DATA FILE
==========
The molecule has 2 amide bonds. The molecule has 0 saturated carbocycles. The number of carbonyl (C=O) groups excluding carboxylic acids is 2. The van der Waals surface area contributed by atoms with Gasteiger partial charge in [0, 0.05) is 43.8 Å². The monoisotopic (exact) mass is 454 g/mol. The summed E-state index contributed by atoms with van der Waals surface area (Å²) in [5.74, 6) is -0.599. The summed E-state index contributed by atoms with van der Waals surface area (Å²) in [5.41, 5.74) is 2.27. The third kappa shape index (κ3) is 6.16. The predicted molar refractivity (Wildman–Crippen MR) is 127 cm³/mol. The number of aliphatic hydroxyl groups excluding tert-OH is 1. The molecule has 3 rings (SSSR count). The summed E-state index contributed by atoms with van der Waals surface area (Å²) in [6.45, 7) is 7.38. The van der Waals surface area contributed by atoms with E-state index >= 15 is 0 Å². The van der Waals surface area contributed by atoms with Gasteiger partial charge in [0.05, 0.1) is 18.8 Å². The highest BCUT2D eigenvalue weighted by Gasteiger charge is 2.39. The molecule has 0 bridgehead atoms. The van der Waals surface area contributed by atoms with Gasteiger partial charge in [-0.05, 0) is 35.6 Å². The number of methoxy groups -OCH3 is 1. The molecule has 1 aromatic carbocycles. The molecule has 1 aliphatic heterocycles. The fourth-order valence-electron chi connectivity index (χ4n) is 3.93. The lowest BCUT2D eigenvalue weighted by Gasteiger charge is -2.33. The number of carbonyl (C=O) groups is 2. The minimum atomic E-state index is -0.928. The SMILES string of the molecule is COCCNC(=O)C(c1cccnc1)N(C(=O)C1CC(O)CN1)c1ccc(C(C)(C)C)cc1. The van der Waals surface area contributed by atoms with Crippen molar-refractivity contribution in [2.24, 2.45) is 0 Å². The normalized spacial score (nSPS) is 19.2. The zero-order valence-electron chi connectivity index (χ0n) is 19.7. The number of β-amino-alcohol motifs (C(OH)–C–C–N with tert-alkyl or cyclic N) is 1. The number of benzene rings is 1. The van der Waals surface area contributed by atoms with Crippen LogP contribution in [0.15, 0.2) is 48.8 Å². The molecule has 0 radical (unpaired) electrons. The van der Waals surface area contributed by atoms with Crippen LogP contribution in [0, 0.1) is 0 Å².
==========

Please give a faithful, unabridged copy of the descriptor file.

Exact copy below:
The molecule has 2 amide bonds. The molecule has 0 saturated carbocycles. The number of carbonyl (C=O) groups excluding carboxylic acids is 2. The van der Waals surface area contributed by atoms with Gasteiger partial charge in [0, 0.05) is 43.8 Å². The monoisotopic (exact) mass is 454 g/mol. The summed E-state index contributed by atoms with van der Waals surface area (Å²) in [5.74, 6) is -0.599. The summed E-state index contributed by atoms with van der Waals surface area (Å²) in [5.41, 5.74) is 2.27. The third kappa shape index (κ3) is 6.16. The predicted molar refractivity (Wildman–Crippen MR) is 127 cm³/mol. The number of aliphatic hydroxyl groups excluding tert-OH is 1. The molecule has 3 rings (SSSR count). The summed E-state index contributed by atoms with van der Waals surface area (Å²) in [6.45, 7) is 7.38. The van der Waals surface area contributed by atoms with E-state index >= 15 is 0 Å². The van der Waals surface area contributed by atoms with Gasteiger partial charge in [0.05, 0.1) is 18.8 Å². The highest BCUT2D eigenvalue weighted by Gasteiger charge is 2.39. The molecule has 0 bridgehead atoms. The van der Waals surface area contributed by atoms with Gasteiger partial charge in [-0.05, 0) is 35.6 Å². The number of methoxy groups -OCH3 is 1. The molecule has 1 aromatic carbocycles. The molecule has 1 aliphatic heterocycles. The fourth-order valence-electron chi connectivity index (χ4n) is 3.93. The lowest BCUT2D eigenvalue weighted by Gasteiger charge is -2.33. The number of carbonyl (C=O) groups is 2. The minimum atomic E-state index is -0.928. The SMILES string of the molecule is COCCNC(=O)C(c1cccnc1)N(C(=O)C1CC(O)CN1)c1ccc(C(C)(C)C)cc1. The van der Waals surface area contributed by atoms with Crippen molar-refractivity contribution in [2.24, 2.45) is 0 Å². The normalized spacial score (nSPS) is 19.2. The zero-order valence-electron chi connectivity index (χ0n) is 19.7. The number of β-amino-alcohol motifs (C(OH)–C–C–N with tert-alkyl or cyclic N) is 1. The number of benzene rings is 1. The van der Waals surface area contributed by atoms with Crippen LogP contribution in [0.15, 0.2) is 48.8 Å². The molecule has 0 radical (unpaired) electrons. The van der Waals surface area contributed by atoms with Crippen LogP contribution in [0, 0.1) is 0 Å².